Whatever your child’s history, responsive parenting is key to a secure, loving relationship. The keys to forming a healthy attachment are the same whether a child has been adopted or born into a family.
By JoAnne Solchany Ph.D., R.N.
When an older baby or young child comes to us with a history — having experienced, say, the loss of an adored caregiver at his orphanage — many of us worry: Will this child form a strong attachment to me? The basic steps of healthy attachment are the same whether a child has been adopted or born into a family. Attachment is a process. Just as one wonderful moment of love and protection does not make an attachment between parent and child, neither does one difficult moment mean an attachment problem.
No matter what your child’s history, she almost certainly has the ability to form a healthy, secure, well-attached relationship with you. I originally prepared these points of responsive parenting with babies, toddlers, and young children in mind. But parents who have adopted older children, too, can use them as a basis for enhancing and supporting the relationships they want to develop with their children.
12 Keys to Responsive Parenting
- Be predictable. Be there for your child. Respond to his cries, yells, and calls. No matter what your child’s age at the time of adoption, respond either verbally or physically within 15 seconds. Your child needs to take you for granted; she needs to know that if she needs you, you will come.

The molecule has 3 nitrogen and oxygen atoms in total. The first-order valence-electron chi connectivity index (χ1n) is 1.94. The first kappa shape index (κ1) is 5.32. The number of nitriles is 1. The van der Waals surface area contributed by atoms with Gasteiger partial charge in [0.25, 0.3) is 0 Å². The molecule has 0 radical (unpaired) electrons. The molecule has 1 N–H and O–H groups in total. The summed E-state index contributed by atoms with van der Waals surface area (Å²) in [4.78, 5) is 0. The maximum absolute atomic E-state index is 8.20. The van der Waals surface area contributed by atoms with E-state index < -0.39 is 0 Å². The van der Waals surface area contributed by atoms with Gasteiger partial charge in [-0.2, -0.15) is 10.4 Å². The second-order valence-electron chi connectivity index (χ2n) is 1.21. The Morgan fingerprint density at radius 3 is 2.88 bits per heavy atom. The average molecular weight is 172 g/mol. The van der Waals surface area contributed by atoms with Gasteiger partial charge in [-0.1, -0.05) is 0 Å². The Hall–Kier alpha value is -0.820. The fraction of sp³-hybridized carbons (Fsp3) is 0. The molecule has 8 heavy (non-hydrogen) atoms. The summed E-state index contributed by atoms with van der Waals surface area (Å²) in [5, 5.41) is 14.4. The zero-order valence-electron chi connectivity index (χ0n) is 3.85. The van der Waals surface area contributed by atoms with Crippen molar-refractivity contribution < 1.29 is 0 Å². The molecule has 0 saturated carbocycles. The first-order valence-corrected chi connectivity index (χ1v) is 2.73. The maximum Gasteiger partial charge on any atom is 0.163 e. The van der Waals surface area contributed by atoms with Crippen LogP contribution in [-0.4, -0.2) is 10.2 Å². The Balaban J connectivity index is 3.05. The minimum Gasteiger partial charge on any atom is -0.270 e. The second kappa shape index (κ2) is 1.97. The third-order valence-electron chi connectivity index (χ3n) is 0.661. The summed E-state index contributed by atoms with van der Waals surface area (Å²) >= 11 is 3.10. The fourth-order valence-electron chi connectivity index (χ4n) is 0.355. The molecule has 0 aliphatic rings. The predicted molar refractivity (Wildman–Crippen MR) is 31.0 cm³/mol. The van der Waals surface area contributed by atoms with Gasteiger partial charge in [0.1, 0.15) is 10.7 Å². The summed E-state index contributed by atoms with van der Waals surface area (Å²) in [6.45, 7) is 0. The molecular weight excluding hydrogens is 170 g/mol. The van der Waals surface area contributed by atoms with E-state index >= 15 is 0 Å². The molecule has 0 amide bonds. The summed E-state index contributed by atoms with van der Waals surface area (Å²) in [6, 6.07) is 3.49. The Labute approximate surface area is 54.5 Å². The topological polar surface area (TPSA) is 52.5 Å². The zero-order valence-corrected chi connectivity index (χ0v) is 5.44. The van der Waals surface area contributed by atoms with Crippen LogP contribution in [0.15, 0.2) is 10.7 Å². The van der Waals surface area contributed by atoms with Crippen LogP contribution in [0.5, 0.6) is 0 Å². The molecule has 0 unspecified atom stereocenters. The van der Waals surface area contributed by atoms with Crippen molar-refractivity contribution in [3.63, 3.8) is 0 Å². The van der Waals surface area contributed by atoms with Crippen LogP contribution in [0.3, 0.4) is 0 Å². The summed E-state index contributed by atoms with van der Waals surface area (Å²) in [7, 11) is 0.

- Be empathetic and sensitive. Ask yourself, “What might my child be thinking right now?” or “What would this look like from my child’s point of view?” Don’t assume that your child is experiencing events as you do — or as you think he should. Go slowly. Watch for your child’s cues.
- Be emotionally available. Your child should see you expressing a range of emotions. Demonstrate pleasure when you see her and smile when you talk to her; talk about sadness when you have tears. Your child needs to begin to understand and express his own emotions. If he has words to describe his feelings, he won’t need to act them out or keep them buried inside.
- Don’t take your child’s behaviors personally. Many parents share how hurt they feel when their child pushes them away, runs from them, or refuses to cuddle. As children learn to express themselves with words, a parent might hear “You’re mean!” “I hate you!” or the dreaded “You are not my real mommy.” These aren’t rejections, but expressions of fear, anger, frustration, terror, and other difficult feelings. Your child’s ability to express emotion is not yet fully developed.